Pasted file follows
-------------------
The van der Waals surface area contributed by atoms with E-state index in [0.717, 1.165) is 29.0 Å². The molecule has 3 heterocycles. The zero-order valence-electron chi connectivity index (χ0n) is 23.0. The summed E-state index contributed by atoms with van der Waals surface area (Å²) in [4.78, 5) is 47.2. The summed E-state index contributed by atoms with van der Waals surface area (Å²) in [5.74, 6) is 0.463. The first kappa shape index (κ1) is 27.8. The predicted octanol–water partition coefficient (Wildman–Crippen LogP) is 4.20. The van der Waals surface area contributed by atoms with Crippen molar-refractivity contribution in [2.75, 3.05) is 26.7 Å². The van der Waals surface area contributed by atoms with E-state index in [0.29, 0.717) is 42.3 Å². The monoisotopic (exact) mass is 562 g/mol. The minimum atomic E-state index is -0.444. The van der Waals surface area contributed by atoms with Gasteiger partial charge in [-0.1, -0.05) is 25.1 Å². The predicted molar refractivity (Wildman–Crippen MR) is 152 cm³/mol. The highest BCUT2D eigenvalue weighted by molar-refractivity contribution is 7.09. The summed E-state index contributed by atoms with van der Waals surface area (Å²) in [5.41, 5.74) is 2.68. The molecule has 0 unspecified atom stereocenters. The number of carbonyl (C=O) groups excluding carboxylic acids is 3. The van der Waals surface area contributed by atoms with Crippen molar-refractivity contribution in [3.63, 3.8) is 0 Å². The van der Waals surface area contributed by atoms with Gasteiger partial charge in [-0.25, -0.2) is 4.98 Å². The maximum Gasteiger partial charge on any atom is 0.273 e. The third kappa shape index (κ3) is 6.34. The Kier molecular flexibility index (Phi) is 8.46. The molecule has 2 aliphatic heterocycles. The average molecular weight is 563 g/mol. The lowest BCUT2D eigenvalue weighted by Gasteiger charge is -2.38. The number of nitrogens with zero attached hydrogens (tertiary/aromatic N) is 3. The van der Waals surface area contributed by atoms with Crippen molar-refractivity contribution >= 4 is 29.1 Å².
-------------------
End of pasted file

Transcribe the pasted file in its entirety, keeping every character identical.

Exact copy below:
The van der Waals surface area contributed by atoms with E-state index in [0.717, 1.165) is 29.0 Å². The molecule has 3 heterocycles. The zero-order valence-electron chi connectivity index (χ0n) is 23.0. The summed E-state index contributed by atoms with van der Waals surface area (Å²) in [4.78, 5) is 47.2. The summed E-state index contributed by atoms with van der Waals surface area (Å²) in [5.74, 6) is 0.463. The first kappa shape index (κ1) is 27.8. The predicted octanol–water partition coefficient (Wildman–Crippen LogP) is 4.20. The van der Waals surface area contributed by atoms with Crippen molar-refractivity contribution in [2.75, 3.05) is 26.7 Å². The van der Waals surface area contributed by atoms with E-state index in [0.29, 0.717) is 42.3 Å². The monoisotopic (exact) mass is 562 g/mol. The minimum atomic E-state index is -0.444. The van der Waals surface area contributed by atoms with Gasteiger partial charge in [-0.1, -0.05) is 25.1 Å². The predicted molar refractivity (Wildman–Crippen MR) is 152 cm³/mol. The highest BCUT2D eigenvalue weighted by molar-refractivity contribution is 7.09. The summed E-state index contributed by atoms with van der Waals surface area (Å²) in [5.41, 5.74) is 2.68. The molecule has 0 unspecified atom stereocenters. The number of carbonyl (C=O) groups excluding carboxylic acids is 3. The van der Waals surface area contributed by atoms with Crippen molar-refractivity contribution in [3.63, 3.8) is 0 Å². The van der Waals surface area contributed by atoms with Gasteiger partial charge in [-0.25, -0.2) is 4.98 Å². The maximum Gasteiger partial charge on any atom is 0.273 e. The third kappa shape index (κ3) is 6.34. The Kier molecular flexibility index (Phi) is 8.46. The molecule has 2 aliphatic heterocycles. The average molecular weight is 563 g/mol. The lowest BCUT2D eigenvalue weighted by Gasteiger charge is -2.38. The number of nitrogens with zero attached hydrogens (tertiary/aromatic N) is 3. The van der Waals surface area contributed by atoms with Crippen molar-refractivity contribution >= 4 is 29.1 Å².